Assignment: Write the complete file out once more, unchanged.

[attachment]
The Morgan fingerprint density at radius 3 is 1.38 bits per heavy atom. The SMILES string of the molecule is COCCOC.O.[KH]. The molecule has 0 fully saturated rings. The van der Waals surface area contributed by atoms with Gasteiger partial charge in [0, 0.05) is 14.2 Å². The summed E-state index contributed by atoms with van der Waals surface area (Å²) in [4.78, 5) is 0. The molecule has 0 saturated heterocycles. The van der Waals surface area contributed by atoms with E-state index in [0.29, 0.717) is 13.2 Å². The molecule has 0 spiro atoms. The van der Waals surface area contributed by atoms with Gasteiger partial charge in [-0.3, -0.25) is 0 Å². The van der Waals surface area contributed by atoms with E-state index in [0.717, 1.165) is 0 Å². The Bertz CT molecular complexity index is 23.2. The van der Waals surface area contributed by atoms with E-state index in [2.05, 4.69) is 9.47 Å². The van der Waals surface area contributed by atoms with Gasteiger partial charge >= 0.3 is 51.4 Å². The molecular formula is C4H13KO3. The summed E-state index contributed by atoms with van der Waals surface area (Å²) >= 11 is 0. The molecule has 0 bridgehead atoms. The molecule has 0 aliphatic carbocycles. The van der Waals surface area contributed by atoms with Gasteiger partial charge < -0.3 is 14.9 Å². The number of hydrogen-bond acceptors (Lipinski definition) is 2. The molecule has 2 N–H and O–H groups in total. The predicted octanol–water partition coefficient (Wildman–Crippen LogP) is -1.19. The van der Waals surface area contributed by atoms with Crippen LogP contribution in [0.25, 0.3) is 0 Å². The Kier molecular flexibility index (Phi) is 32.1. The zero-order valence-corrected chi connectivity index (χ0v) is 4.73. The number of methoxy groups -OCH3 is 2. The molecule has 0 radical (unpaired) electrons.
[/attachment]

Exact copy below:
The Morgan fingerprint density at radius 3 is 1.38 bits per heavy atom. The SMILES string of the molecule is COCCOC.O.[KH]. The molecule has 0 fully saturated rings. The van der Waals surface area contributed by atoms with Gasteiger partial charge in [0, 0.05) is 14.2 Å². The summed E-state index contributed by atoms with van der Waals surface area (Å²) in [4.78, 5) is 0. The molecule has 0 saturated heterocycles. The van der Waals surface area contributed by atoms with E-state index in [0.29, 0.717) is 13.2 Å². The molecule has 0 spiro atoms. The van der Waals surface area contributed by atoms with Gasteiger partial charge in [-0.3, -0.25) is 0 Å². The van der Waals surface area contributed by atoms with E-state index in [0.717, 1.165) is 0 Å². The Bertz CT molecular complexity index is 23.2. The van der Waals surface area contributed by atoms with E-state index in [2.05, 4.69) is 9.47 Å². The van der Waals surface area contributed by atoms with Gasteiger partial charge >= 0.3 is 51.4 Å². The molecular formula is C4H13KO3. The summed E-state index contributed by atoms with van der Waals surface area (Å²) >= 11 is 0. The molecule has 0 bridgehead atoms. The molecule has 0 aliphatic carbocycles. The van der Waals surface area contributed by atoms with Gasteiger partial charge < -0.3 is 14.9 Å². The number of hydrogen-bond acceptors (Lipinski definition) is 2. The molecule has 2 N–H and O–H groups in total. The predicted octanol–water partition coefficient (Wildman–Crippen LogP) is -1.19. The van der Waals surface area contributed by atoms with Crippen LogP contribution in [0.25, 0.3) is 0 Å². The Kier molecular flexibility index (Phi) is 32.1. The zero-order valence-corrected chi connectivity index (χ0v) is 4.73. The number of methoxy groups -OCH3 is 2. The molecule has 0 radical (unpaired) electrons.